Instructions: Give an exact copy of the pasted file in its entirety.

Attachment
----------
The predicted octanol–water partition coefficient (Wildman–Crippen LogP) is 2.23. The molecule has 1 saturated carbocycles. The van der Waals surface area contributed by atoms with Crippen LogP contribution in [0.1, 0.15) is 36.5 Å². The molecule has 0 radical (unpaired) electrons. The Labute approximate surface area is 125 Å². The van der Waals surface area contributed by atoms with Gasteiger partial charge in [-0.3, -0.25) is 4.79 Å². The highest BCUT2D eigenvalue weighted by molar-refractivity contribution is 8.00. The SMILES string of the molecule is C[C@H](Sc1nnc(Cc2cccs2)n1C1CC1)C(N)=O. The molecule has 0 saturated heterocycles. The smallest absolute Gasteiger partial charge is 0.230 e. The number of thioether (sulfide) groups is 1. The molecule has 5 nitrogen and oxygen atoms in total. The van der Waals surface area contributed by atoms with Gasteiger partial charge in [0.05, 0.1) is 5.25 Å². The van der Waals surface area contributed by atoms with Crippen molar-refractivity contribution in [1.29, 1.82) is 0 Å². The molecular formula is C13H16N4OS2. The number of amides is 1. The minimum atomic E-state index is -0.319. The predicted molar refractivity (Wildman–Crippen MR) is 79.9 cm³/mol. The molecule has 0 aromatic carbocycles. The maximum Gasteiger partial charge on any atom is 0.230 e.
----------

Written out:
The predicted octanol–water partition coefficient (Wildman–Crippen LogP) is 2.23. The molecule has 1 saturated carbocycles. The van der Waals surface area contributed by atoms with Crippen LogP contribution in [0.1, 0.15) is 36.5 Å². The molecule has 0 radical (unpaired) electrons. The Labute approximate surface area is 125 Å². The van der Waals surface area contributed by atoms with Gasteiger partial charge in [-0.3, -0.25) is 4.79 Å². The highest BCUT2D eigenvalue weighted by molar-refractivity contribution is 8.00. The SMILES string of the molecule is C[C@H](Sc1nnc(Cc2cccs2)n1C1CC1)C(N)=O. The molecule has 0 saturated heterocycles. The smallest absolute Gasteiger partial charge is 0.230 e. The number of thioether (sulfide) groups is 1. The molecule has 5 nitrogen and oxygen atoms in total. The van der Waals surface area contributed by atoms with Gasteiger partial charge in [0.05, 0.1) is 5.25 Å². The van der Waals surface area contributed by atoms with Crippen molar-refractivity contribution in [1.29, 1.82) is 0 Å². The molecular formula is C13H16N4OS2. The number of amides is 1. The minimum atomic E-state index is -0.319. The predicted molar refractivity (Wildman–Crippen MR) is 79.9 cm³/mol. The molecule has 0 aromatic carbocycles. The maximum Gasteiger partial charge on any atom is 0.230 e.